Failing to mine any real tension or dread from an intriguing premise, Dark August is a bit of patience tester, but you have to give Goldman credit for aiming high with a movie that stylistically apes Robert Altman with its wandering zoom lens and overlapping dialogue, while delivering acting performances that wouldn't be out of place in a John Cassavettes drama. With his pot belly protruding from a double denim shirt and jeans combo, Barry is very much a '70s leading man, and his engaging performance just about holds things together. Somehow, veteran actress Kim Hunter was roped into this and adds some production value as a local occult expert.

With cinematographer Richard E. Brooks exploiting the natural beauty of its Vermont setting in some gorgeously composed vistas, Dark August is easily the most visually appealing of the three movies on Arrow's set.

The Child
the child 1977

On paper, director Robert Voskanian's 1977 The Child should be the most entertaining of the three films here - The Innocents meets Zombie Flesheaters - but it fails to make anything of its mish-mash of genre elements.

Laurel Barnett is Alicianne, who takes the position of nanny to precocious little Rosalie (Rosalie Cole), a creepy child who lives with her elderly father and brother on the edge of a forest plagued by spooky noises. Turns out Rosalie is pals with the residents of said woods, an army of zombies whom she feeds a steady diet of neighbourhood cats.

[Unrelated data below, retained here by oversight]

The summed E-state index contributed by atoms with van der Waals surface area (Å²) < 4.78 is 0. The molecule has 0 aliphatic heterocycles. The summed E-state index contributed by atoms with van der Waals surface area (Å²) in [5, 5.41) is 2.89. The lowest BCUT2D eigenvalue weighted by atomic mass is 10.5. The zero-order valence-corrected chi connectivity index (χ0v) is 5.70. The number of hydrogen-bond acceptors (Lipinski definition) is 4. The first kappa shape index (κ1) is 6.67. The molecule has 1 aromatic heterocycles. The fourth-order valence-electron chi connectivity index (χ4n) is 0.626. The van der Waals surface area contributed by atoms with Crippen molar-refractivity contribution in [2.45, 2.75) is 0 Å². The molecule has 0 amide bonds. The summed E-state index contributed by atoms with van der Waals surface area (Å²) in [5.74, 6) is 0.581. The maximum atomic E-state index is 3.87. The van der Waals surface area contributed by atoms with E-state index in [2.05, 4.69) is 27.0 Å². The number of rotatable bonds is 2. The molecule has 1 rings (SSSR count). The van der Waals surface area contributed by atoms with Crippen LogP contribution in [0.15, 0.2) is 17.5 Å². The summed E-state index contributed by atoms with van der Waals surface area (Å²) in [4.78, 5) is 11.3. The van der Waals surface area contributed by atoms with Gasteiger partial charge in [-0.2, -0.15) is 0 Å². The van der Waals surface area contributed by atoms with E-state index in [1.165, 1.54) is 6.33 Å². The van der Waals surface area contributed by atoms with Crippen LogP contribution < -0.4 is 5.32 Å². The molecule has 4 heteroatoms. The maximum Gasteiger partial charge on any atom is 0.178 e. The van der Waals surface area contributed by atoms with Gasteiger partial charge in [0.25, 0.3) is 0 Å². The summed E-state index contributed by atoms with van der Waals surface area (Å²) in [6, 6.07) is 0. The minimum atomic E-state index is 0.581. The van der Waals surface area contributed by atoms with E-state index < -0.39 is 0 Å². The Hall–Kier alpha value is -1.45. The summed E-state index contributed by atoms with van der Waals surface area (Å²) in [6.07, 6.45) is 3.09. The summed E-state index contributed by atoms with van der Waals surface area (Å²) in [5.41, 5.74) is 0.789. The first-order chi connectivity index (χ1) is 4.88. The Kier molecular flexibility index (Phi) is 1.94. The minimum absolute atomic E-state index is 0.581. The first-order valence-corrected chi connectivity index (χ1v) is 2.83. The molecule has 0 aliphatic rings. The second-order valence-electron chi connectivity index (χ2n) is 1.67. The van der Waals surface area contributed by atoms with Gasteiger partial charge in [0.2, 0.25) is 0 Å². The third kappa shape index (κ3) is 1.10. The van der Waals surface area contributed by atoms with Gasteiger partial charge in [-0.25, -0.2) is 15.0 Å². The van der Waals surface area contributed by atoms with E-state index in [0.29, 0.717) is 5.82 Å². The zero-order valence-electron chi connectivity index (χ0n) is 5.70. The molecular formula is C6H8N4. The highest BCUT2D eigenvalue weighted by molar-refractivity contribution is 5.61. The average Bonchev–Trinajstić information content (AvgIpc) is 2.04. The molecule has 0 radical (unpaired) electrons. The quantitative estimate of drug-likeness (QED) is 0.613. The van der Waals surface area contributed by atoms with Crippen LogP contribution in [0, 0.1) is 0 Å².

The Child takes forever to deliver on its promise, and its climax is marred by both a headache inducing discordant score and the incessant wailing of Barnett's heroine, who won't be making any lists of feminist icons of the horror genre. The best I can say about Voskanian's film is that its zombies look pretty impressive, and unlike any others I've seen.


Dream No Evil: Video appreciation by Stephen Thrower; new audio commentary with Kat Ellinger and Samm Deighan; 'Hollywood After Dark: The Early Films of John Hayes, 1959-1971' – brand new video essay by Stephen Thrower looking at Hayes' filmography leading up to Dream No Evil; writer Chris Poggiali on the prodigious career of celebrated character actor Edmond O'Brien; audio interview with actress Rue McClanahan discussing her many cinematic collaborations with director John Hayes.

Dark August: Video appreciation by Stephen Thrower; new audio commentary with writer-director Martin Goldman; video interviews with Goldman and producer Marianne Kanter; 'The Hills Are Alive: Dark August and Vermont Folk Horror' – author and artist Stephen R. Bissette on Dark August and its context within the wider realm of genre filmmaking out of Vermont; original press book.

The Child: 1.37:1 and 1.85:1 presentations of the film; video appreciation by Stephen Thrower; new audio commentary with director Robert Voskanian and producer Robert Dadashian, moderated by Stephen Thrower; video interviews with Voskanian and Dadashian; original trailer and press book.

All three features boast new 2K restorations from original film elements with original uncompressed mono audio, and come with reversible sleeves featuring original and newly-commissioned artwork by The Twins of Evil. The limited edition set comes with a 60-page booklet featuring new writing on the films by Stephen R. Bissette, Travis Crawford and Amanda Reyes.

'American Horror Project Vol. 2' is on linited edition blu-ray June 24th from Arrow Video.